Infinity is the concept of an unlimited quantity. Although this idea is challenging for us, it is very real because it stems from the mind of God. God’s understanding is infinite (Psalms 147:5). Therefore, to study the nature of infinity is to learn something about the nature of God.

**The Logic of Numbers**

How can finite minds such as ours possibly know anything about the infinite? How can we reason about a concept that goes beyond our finite ability to conceive? The answer to both questions is *revelation*. God has *revealed* some of His thoughts to us. Therefore, we can know about some things that go far beyond our ability to fully grasp.

Eternity is one manifestation of infinity – an infinite amount of time. The Bible teaches that those who have received Christ as Savior and Lord by grace through faith will enjoy eternal life with God (John 3:15-16, 4:14, 5:24, 6:40,47, 10:28). Although we cannot fully grasp the implications of eternity, we have some concept of it because God has placed this concept in our heart – in the core or our being (Ecclesiastes 3:11). We therefore have an awareness of a concept that we cannot fully grasp. Only the biblical worldview can make sense of this.

But how can we reason properly about a subject that we cannot fully comprehend? The answer again is found in revelation. God has gifted us with the tools of logic and mathematics. Logic is the principles of correct reasoning. These principles stem from the mind of God and we have access to them because we are made in God’s image. We can use the principles of logic even in areas that go beyond our ability to fully understand. Mathematics is simply the logic of numbers. We can use mathematics to draw true conclusions about numbers – even when such numbers are infinitely beyond our ability to comprehend! Mathematics is therefore a divine gift that allows us to know truths that our minds cannot fully contain.

**The Different Sizes of Infinity**

Using the tools of logic that God has gifted to us, we can learn things about infinity that are often counterintuitive to our finite mind. For example, mathematicians have discovered that some types of infinity are “bigger” than other types of infinity. Furthermore, sometimes two sets of infinite numbers are exactly the same size, even if one contains all the numbers of the other set and more! One example of this concerns the counting numbers.

The counting numbers are all the positive integers: 1,2,3,4, and so on. They are infinite in extent because the positive integers never end; you can always add 1 and get the next positive integer. So, the set of all positive integers is infinite. Now consider the set of all integers (both positive and negative, as well as zero). Clearly the set of all integers is infinite because it is unlimited in both the positive and negative direction. Our intuition suggests that the set of all integers is a larger set than the set of only the positive integers. After all, the set of all integers contains all the positive integers and all negative integers and zero. Since one set entirely contains the other as well as numbers that are not in the other, it would have to be bigger, right?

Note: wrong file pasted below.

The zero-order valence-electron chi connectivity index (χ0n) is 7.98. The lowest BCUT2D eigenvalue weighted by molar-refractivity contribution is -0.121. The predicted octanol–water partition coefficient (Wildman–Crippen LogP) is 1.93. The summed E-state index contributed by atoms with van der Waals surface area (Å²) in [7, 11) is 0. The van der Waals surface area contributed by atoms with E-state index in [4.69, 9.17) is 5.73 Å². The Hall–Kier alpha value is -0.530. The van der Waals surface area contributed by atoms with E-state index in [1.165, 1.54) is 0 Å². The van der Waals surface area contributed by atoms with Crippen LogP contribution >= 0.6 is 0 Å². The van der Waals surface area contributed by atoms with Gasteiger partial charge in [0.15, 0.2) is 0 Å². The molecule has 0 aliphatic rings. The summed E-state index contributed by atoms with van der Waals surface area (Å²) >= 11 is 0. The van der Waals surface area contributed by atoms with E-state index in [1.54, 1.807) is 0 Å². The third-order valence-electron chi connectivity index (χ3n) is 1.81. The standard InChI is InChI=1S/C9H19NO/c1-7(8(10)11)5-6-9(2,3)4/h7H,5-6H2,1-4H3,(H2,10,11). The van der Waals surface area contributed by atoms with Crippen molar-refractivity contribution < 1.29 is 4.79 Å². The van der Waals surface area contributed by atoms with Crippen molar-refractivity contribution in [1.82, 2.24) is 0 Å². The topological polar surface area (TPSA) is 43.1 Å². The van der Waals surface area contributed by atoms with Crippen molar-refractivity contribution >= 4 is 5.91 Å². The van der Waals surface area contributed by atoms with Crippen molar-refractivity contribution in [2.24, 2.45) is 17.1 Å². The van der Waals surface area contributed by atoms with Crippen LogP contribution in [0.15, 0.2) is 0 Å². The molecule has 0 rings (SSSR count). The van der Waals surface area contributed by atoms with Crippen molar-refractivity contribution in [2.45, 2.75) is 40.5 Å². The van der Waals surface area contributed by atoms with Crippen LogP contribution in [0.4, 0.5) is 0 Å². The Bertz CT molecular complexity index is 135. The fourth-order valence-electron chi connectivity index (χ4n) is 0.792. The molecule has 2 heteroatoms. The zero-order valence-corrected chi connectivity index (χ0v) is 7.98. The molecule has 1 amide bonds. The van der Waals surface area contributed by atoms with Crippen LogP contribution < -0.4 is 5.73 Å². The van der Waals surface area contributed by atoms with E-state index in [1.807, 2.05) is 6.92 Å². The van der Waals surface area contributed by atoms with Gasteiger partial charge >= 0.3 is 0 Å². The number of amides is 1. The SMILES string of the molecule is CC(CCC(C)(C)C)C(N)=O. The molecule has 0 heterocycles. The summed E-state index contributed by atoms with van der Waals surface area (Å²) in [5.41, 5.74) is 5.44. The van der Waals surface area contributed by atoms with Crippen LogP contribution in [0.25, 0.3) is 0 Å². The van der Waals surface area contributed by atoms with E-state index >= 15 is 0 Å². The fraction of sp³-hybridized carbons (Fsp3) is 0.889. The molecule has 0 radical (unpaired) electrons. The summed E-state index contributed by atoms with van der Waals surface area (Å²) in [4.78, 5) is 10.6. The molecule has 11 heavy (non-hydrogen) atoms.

But our intuition is wrong. In fact, the set of all integers is exactly the same size as the set of only the positive integers. Both sets are infinite and they are the *same* infinity. But how do we know this? One way to show that two sets of numbers are exactly the same size is to show that for every number in one set, there is exactly one number in the other set.

For example, the set containing only 1,2,3, and 4 is the same size as the set containing only 5,6,7, and 8. For each number in the first set there is exactly one number in the second set. One way to show this is to add 4 to each number in the first set and we will have a corresponding number in the second set. That is, 1 corresponds to 5, 2 to 6, 3 to 7, and 4 to 8. Since each number in the first set can be linked to exactly one number in the second set, the two sets are the same size. Using this same method, we can show that each number in the set of all integers matches exactly one number in the set of positive integers.

Imagine the set of all integers as displayed on the number line. Starting with zero, we place a number 1 above it. Then we go right to number 1 and place a 2 above it as shown in the figure above. Then we move to *negative* 1 and place a 3 above it. Then we go to positive 2 and place a 4 above it. Then we go to -2, 3, -3, 4, -4, and so on, each time writing the next positive integer just above the number as illustrated in the figure below. We can see that for each number in the set of all integers, there is a corresponding positive integer (written just above it). We can do this forever in principle without ever running out of numbers. Clearly, for each integer, there is a corresponding positive integer. Therefore, the set of all positive integers is exactly the same size as the set of all integers! Both sets are infinite, and they are exactly the same infinity.